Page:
In his State of the Union address and subsequent speeches to college students at the University of Michigan, President Obama made clear his support for lower tuition rates. He called on universities to cut tuition, or face reduced federal funding.
University presidents and administrators aren’t taking kindly to this threat:
President Barack Obama’s new plan to force colleges and universities to contain tuition or face losing federal dollars is raising alarm among education leaders who worry about the threat of government overreach. Particularly sharp words came from the presidents of public universities; they’re already frustrated by increasing state budget cuts.
The reality, said Illinois State’s Al Bowman, is that simple changes cannot easily overcome deficits at many public schools. He said he was happy to hear Obama, in a speech Friday at the University of Michigan, urge state-level support of public universities. But, Bowman said, given the decreases in state aid, tying federal support to tuition prices is a product of fuzzy math.
Of course, if decreasing government aid has made tuition increases unavoidable, why don’t administrators’ salaries seem to suffer? The latest from the University of Colorado:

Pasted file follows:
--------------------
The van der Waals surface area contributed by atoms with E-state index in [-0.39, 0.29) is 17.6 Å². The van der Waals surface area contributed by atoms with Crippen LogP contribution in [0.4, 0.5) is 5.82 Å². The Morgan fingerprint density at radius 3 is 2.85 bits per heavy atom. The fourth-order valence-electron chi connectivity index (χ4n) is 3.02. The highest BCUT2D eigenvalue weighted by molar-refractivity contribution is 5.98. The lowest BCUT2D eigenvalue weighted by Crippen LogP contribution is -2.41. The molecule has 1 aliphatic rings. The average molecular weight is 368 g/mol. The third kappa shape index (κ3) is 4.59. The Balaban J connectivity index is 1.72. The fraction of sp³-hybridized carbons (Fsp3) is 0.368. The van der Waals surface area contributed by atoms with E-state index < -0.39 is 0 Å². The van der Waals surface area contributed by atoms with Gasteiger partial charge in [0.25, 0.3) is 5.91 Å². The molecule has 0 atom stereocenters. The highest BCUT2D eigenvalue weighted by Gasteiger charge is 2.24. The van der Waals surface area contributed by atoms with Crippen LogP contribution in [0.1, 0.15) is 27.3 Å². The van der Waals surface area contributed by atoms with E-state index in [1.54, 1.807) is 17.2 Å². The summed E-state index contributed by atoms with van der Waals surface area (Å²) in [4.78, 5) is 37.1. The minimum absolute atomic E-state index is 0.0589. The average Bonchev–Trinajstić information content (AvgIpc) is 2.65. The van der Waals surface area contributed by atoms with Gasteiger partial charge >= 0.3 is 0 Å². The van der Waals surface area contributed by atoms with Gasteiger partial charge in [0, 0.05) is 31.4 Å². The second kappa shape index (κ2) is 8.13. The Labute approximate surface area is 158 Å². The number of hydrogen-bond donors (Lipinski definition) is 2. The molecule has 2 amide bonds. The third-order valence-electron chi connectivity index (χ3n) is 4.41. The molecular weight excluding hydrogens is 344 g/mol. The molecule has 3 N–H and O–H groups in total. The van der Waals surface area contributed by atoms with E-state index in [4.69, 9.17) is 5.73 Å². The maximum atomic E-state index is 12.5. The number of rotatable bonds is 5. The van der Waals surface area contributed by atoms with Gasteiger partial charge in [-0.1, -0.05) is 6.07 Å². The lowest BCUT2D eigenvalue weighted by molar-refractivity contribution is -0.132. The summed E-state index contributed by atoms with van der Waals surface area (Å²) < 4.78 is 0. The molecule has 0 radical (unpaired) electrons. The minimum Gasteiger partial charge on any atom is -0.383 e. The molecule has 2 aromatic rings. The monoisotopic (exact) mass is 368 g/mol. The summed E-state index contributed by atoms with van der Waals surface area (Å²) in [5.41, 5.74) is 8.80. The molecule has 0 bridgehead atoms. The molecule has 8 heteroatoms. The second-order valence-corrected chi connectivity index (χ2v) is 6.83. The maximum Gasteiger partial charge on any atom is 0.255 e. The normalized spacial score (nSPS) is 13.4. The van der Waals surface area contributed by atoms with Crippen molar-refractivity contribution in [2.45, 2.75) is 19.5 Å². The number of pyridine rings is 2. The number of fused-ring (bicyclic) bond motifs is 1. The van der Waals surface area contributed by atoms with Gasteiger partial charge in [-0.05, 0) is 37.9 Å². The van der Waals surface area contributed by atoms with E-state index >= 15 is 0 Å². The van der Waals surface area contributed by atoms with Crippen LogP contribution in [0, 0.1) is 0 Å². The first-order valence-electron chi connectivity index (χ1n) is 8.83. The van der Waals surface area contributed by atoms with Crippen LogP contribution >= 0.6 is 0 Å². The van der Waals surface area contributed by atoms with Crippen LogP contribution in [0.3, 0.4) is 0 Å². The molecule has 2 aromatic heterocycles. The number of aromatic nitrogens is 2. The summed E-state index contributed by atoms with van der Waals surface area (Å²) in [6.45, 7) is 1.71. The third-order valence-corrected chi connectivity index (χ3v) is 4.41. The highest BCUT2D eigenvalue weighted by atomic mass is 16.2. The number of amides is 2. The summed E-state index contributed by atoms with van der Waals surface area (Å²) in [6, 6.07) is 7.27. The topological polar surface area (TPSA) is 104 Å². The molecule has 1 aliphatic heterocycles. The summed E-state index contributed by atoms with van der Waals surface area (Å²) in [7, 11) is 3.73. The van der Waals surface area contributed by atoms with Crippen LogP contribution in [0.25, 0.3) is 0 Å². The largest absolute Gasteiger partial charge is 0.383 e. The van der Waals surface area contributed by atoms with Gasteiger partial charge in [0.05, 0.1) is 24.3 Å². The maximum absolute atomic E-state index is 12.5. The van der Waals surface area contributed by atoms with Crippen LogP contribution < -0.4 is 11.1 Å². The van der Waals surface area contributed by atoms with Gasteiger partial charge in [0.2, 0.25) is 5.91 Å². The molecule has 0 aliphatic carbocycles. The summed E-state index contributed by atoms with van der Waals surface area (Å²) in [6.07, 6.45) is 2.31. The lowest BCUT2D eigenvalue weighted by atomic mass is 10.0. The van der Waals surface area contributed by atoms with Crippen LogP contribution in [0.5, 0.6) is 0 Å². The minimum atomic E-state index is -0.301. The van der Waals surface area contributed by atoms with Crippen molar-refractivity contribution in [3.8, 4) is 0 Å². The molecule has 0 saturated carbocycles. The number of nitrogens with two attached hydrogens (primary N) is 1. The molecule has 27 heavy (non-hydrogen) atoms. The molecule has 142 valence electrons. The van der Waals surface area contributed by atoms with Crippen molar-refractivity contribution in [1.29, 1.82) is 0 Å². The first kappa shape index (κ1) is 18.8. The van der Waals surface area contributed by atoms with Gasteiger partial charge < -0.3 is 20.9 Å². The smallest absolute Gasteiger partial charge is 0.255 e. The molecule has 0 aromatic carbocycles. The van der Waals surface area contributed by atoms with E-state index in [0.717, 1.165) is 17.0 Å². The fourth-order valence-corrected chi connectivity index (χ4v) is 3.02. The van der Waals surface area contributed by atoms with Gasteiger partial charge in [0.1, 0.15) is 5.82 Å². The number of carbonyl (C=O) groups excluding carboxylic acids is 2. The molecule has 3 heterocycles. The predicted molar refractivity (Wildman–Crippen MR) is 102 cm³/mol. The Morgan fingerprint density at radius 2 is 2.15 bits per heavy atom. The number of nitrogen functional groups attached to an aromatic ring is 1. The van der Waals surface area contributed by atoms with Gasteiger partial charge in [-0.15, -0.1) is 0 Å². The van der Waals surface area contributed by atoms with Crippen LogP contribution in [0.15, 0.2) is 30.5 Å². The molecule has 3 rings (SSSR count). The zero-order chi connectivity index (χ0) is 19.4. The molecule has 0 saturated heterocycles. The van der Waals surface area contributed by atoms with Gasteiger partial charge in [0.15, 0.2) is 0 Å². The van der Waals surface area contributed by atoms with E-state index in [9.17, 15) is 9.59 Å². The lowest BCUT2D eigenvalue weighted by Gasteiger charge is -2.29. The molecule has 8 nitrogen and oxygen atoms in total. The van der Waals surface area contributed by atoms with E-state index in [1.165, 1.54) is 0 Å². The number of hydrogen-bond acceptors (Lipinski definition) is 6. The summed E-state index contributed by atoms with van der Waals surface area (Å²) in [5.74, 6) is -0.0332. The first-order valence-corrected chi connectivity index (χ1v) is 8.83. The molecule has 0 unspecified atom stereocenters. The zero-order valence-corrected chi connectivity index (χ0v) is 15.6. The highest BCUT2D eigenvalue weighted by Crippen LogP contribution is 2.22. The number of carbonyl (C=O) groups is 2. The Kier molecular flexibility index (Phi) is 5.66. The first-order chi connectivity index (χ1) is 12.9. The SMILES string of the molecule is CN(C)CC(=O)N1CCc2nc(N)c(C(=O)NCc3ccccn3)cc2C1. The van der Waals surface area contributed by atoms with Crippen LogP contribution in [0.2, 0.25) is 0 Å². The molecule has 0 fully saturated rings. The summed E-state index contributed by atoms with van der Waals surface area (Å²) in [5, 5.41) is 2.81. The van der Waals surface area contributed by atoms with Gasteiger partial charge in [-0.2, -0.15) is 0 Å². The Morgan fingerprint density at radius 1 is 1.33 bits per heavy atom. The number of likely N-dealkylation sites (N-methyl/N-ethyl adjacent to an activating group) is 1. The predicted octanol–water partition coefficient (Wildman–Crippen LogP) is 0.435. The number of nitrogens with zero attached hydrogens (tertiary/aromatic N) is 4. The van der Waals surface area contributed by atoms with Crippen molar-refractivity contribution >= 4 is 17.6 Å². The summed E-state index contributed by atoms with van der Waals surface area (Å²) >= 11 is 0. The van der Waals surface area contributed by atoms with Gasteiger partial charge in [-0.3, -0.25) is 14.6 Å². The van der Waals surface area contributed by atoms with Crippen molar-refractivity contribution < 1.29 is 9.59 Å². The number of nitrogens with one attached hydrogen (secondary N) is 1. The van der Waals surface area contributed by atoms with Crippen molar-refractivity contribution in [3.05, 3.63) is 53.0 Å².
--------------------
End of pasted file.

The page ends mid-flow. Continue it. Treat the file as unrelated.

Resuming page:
The University of Colorado used money generated from last year’s 9.3 percent tuition hike to reward many of its top administrators with raises, increasing Chancellor Phil DiStefano’s salary by $49,000 to $389,000 and doling out tens of thousands of dollars in salary increases to other high-paid employees.
Now, with university administrators proposing an additional 15.7 percent tuition increase and a second round of raises, some CU regents say they were misled about what was presented to the board and to the public last year as a merit-based salary pool to reward faculty and staff with 3 percent raises.
Those regents say they’re dismayed that students and their families were taxed — during a lingering recession — to fund generous pay increases for administrators already earning six-figure salaries.